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  5. "Nie lubię tego mężczyzny."

"Nie lubię tego mężczyzny."

Translation:I do not like this man.

February 3, 2016



Again, like in the acc. sing., mężczyzna declines as if it were feminine (because it ends with a "a") ?

I know it doesn't decline like a female noun for the nom. plural...

Does it decline like a female noun in all the other singular cases? thanks


I think so, but check it for yourself, it if fits your tables. wsjp.pl or



According to the first link you gave me it declines down the singular like a feminine noun.

For the plurals it's not so simple: bouncing around between fem. and masc. and possibly others (to my untrained eye).


I checked it with my basic word mama, and only difference other than plural nominative is accusative=genitive in plural.


We are such nerds lol. I think you need to be btw to learn Polish with any degree of rapidity :D


I am just a nerd. Polish is my father tongue.


Usually in English we talk about a language being someone's "mother tongue"... unless you mean it was the language of your father, in which case you could easily say (and everyone will understand you!) "Polish is my father's mother tongue".

But maybe you were just being jokey, or creative :D


that sentence sounds alien to me, i'd have said something along the lines of "nie lubię go" or "ja jego nie lubię", though that may just be me


True. But it shows grammar. And it's not like it's completely unnatural.


All polish people I know find duolingo weird, and me being French I dind the French course weird as ❤❤❤❤ too, it's the trademark of this site to give nonsensical sentences nobody would ever use irl.


Phrase "Ja jego nie lubię" would be gramatically incorrect. Correctly: "Ja go nie lubię".


A tips page for this lesson would be nice


I'm seeing everyone talking as if mężczyzna here behaves like a female noun... But isn't this ending just a classic accusative plural ending, and in here it looks the same because masculine nouns have the same ending in Genetive as in plural accusative ?


You refer to the fact that most feminine nouns have the same Genitive singular as Nominative/Accusative plural, right? Yeah, that's true for most of them. But this is really not the case here.

Firstly, "mężczyzna" is masculine, because, well, logic. It means "a man", it would be absurd if the word wasn't masculine ;) There are several nouns describing masculine people that end with -a in their basic form. Including "tata" (dad).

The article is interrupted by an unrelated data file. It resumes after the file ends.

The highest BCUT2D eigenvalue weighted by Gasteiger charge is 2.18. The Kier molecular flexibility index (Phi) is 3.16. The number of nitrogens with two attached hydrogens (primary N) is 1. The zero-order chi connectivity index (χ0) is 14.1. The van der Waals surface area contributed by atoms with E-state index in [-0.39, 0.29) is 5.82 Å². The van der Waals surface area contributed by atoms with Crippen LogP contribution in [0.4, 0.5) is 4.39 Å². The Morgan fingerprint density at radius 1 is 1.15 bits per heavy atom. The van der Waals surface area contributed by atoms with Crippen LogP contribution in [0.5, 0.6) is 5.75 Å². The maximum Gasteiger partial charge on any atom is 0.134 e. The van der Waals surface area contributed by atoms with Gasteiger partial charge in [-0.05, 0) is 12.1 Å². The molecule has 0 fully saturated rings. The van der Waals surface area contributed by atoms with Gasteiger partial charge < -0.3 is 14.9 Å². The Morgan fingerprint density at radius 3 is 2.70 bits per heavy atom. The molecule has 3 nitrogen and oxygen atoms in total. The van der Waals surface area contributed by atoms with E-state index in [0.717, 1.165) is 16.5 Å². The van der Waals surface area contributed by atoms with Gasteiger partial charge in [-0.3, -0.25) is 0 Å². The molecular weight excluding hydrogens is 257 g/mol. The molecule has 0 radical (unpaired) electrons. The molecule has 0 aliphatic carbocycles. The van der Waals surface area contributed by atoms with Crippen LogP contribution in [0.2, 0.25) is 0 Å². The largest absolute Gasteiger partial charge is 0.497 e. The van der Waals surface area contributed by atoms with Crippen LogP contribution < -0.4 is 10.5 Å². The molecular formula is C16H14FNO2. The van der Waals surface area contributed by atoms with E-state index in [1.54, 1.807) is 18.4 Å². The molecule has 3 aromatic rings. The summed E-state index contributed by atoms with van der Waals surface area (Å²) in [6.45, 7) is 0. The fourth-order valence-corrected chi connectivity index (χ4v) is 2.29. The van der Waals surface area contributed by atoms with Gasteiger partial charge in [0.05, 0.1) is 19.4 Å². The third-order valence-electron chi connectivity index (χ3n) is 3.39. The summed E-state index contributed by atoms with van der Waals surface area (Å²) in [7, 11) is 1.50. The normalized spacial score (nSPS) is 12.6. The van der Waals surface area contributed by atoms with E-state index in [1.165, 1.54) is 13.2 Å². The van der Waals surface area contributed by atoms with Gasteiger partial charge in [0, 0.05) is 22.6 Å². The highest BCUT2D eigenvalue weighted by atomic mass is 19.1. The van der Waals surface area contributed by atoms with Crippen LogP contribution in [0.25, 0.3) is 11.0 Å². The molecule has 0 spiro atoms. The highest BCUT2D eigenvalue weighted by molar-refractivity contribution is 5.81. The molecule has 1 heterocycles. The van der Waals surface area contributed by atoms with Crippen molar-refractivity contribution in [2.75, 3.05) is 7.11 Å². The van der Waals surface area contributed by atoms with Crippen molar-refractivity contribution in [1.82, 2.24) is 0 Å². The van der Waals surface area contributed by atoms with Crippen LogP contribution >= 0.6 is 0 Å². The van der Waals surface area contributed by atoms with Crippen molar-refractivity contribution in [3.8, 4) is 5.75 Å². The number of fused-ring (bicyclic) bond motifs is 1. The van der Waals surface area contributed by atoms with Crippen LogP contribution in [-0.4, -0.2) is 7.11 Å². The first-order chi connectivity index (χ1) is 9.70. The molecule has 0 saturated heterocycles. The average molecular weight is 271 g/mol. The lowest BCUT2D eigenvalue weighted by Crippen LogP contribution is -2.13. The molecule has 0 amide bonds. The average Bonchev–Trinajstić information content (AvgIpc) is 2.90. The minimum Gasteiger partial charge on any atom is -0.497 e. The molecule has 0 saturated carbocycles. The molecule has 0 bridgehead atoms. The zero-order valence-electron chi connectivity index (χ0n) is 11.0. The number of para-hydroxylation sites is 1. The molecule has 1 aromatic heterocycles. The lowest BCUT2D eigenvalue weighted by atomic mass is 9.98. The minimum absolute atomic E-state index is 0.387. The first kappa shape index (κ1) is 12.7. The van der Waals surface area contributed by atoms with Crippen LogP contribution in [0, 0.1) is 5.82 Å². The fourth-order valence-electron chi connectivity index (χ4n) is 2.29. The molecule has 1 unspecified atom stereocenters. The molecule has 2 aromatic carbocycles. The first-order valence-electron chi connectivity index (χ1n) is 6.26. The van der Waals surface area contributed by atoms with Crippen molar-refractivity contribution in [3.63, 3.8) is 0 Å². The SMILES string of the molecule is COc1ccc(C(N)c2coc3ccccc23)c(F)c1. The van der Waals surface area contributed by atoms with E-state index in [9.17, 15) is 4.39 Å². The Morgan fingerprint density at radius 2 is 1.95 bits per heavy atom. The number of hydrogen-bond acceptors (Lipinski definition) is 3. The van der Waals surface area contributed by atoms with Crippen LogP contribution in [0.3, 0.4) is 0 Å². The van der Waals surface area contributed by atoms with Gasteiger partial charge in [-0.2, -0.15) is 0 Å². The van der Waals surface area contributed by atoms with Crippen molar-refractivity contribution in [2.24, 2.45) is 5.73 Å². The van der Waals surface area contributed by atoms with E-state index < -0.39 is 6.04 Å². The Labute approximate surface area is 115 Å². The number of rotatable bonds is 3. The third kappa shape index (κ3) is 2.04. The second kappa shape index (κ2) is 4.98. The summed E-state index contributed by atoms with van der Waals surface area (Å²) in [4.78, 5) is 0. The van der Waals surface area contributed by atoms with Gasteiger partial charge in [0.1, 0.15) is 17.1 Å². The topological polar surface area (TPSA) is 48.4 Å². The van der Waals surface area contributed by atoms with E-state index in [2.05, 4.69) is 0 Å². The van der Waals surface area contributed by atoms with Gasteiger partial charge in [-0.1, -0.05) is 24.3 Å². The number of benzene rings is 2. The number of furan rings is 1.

The Genitive form "mężczyzny" looks like something from a declension of a feminine noun. Compare to "starszyzna" (a collective noun more or less equivalent to "the elders"). "Nie lubię starszyzny". Looks almost the same, although "starszyzna" is feminine.

As for plural forms, they are different. We have two plurals, 'masculine personal plural' and 'not masculine-personal plural'. This word, when in plural, obviously belongs to the first category. The Nominative form is "mężczyźni" and both Genitive and Accusative forms are "mężczyzn".


Why is it not męzczyznę?


Pls look into https://claritaslux.com/polish-cases/ If you say for example that you like or see someone, you need to use an accusative case. But if you want to use an opposite (denying) sentence you should use a genitive case. It is hard to explan the reason behind to non Polish native speakers...


Why is it not mezczyzne, the meaning is singular and I thought y on the end would be plural


"lubić" takes Accusative: "Lubię tego mężczyznę".

If a verb that takes Accusative gets negated, it takes Genitive instead: "Nie lubię tego mężczyzny".

-y can be a plural ending, but it's also a Genitive singular feminine ending. Sure, "mężczyzna" isn't a feminine word... but it looks like one and undergoes declension like them.


Thankyou. So complicated! I clearly have a long way to go.

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